After nearly two weeks in a South African jail, Bristol pensioner Derek Bond has finally been cleared of a multi-million dollar fraud scam in the United States.
Mr Bond was arrested and imprisoned in Durban
FBI agents had him detained in Durban on 6 February believing him to be "Derek Sykes" - a man sought by US agencies for a telemarketing sting.
Now, however, in a late night call to the BBC, US prosecutors have revealed their blunder - fuelled by the frightening practice of identity theft.
John Lewis, prosecutor in the US Attorneys office in Houston Texas, said Mr Bond had been the victim of an elaborate identity swap.
He said: "His details were used as long ago as the late 1980's.
"There are a lot of details that exist explaining how the FBI reached the conclusion that the man they were looking for was Mr Bond."
I think you've got the wrong man in South Africa
Anonymous call to US prosecutors
Mr Lewis said that, on Tuesday afternoon, he received an anonymous phone message, giving details relating to the case.
The caller said: "You are looking for Derek Lloyd Sykes".
The caller then gave a date of birth for the real Mr Sykes and a British passport number and the name under which he is calling himself in the United States - Robert James Grant, based at an address in Las Vegas, Nevada.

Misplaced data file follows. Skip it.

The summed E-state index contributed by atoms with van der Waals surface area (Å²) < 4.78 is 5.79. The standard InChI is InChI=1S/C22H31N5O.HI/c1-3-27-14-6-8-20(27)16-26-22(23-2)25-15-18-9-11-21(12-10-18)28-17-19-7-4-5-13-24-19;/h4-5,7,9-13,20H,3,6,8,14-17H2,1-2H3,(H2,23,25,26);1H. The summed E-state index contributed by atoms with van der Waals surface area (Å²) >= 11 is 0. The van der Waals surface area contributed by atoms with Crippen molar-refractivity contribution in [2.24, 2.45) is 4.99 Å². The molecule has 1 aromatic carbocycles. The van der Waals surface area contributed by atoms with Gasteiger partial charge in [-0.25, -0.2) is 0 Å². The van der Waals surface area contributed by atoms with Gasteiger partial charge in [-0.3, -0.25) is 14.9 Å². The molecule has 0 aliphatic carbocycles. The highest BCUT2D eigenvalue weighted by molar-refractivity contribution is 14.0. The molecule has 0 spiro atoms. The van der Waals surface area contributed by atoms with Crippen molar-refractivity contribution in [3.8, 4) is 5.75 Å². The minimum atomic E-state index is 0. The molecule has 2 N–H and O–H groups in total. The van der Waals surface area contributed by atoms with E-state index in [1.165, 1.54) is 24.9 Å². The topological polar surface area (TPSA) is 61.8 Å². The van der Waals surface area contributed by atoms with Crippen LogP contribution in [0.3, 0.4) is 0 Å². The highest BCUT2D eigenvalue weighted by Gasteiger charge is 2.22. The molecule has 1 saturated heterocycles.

The caller then said "I think you've got the wrong man in South Africa".
Mr Lewis said the caller's information was so specific it seemed credible.
"I then passed that information onto the FBI (in Las Vegas) and we both decided it needed to be acted upon," he said.
FBI officers then went to address in Las Vegas and found Robert James Grant, who admitted his real name was Derek Lloyd Sykes.
Derek Bond's ordeal
Feb 6: Arrested on arrival in South Africa
Feb 10: Agreed to be extradited to US to clear his name
Feb 14: US authorities discover Mr Bond is claiming mistaken identity
Feb 25: US prosecutor tipped off about "real" Mr Sykes in Las Vegas, Nevada
Feb 26: Mr Bond released
Mr Sykes admitted his involvement with Insnet (the telemarketing company at the centre of the fraud allegations) which convinced the FBI that Mr Bond was a case of mistaken identity.
They contacted colleagues in South Africa to arrange for the Bristol pensioner's release.
Mr Lewis said that despite being arrested on 6 February, it was only on 14 February that the FBI discovered Mr Bond was claiming to be the victim of false identification.
US officers were encouraged to continue investigating him after photos of Mr Bond were positively identified by another man involved in the telemarketing fraud.
This identification has subsequently been exposed as false.
Finally, Mr Lewis expressed his sincere apologies to Mr Bond and his family, and said he was relieved that both the innocent man had been cleared, and the right man arrested.